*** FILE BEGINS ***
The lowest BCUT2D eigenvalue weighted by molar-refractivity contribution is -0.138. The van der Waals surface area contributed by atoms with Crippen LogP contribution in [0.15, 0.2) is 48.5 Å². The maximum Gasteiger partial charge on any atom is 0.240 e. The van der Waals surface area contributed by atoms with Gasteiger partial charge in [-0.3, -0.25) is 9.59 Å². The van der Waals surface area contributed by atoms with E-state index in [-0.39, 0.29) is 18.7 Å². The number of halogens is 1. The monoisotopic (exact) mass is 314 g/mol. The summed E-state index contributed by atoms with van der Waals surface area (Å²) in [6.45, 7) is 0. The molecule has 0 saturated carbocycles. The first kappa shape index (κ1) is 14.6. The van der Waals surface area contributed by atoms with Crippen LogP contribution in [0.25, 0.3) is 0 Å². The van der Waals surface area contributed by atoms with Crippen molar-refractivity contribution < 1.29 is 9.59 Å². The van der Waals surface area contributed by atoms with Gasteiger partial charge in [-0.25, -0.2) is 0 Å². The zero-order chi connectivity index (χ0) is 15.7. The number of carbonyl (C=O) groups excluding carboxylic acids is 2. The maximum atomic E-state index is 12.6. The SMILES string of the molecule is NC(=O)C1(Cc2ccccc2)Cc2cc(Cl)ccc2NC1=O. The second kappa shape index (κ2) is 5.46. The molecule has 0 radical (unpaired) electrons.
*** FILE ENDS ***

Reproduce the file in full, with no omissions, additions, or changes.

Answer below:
The lowest BCUT2D eigenvalue weighted by molar-refractivity contribution is -0.138. The van der Waals surface area contributed by atoms with Crippen LogP contribution in [0.15, 0.2) is 48.5 Å². The maximum Gasteiger partial charge on any atom is 0.240 e. The van der Waals surface area contributed by atoms with Gasteiger partial charge in [-0.3, -0.25) is 9.59 Å². The van der Waals surface area contributed by atoms with E-state index in [-0.39, 0.29) is 18.7 Å². The number of halogens is 1. The monoisotopic (exact) mass is 314 g/mol. The summed E-state index contributed by atoms with van der Waals surface area (Å²) in [6.45, 7) is 0. The molecule has 0 saturated carbocycles. The first kappa shape index (κ1) is 14.6. The van der Waals surface area contributed by atoms with Crippen LogP contribution in [0.25, 0.3) is 0 Å². The van der Waals surface area contributed by atoms with Crippen molar-refractivity contribution < 1.29 is 9.59 Å². The van der Waals surface area contributed by atoms with Gasteiger partial charge in [-0.25, -0.2) is 0 Å². The zero-order chi connectivity index (χ0) is 15.7. The number of carbonyl (C=O) groups excluding carboxylic acids is 2. The maximum atomic E-state index is 12.6. The SMILES string of the molecule is NC(=O)C1(Cc2ccccc2)Cc2cc(Cl)ccc2NC1=O. The second kappa shape index (κ2) is 5.46. The molecule has 0 radical (unpaired) electrons.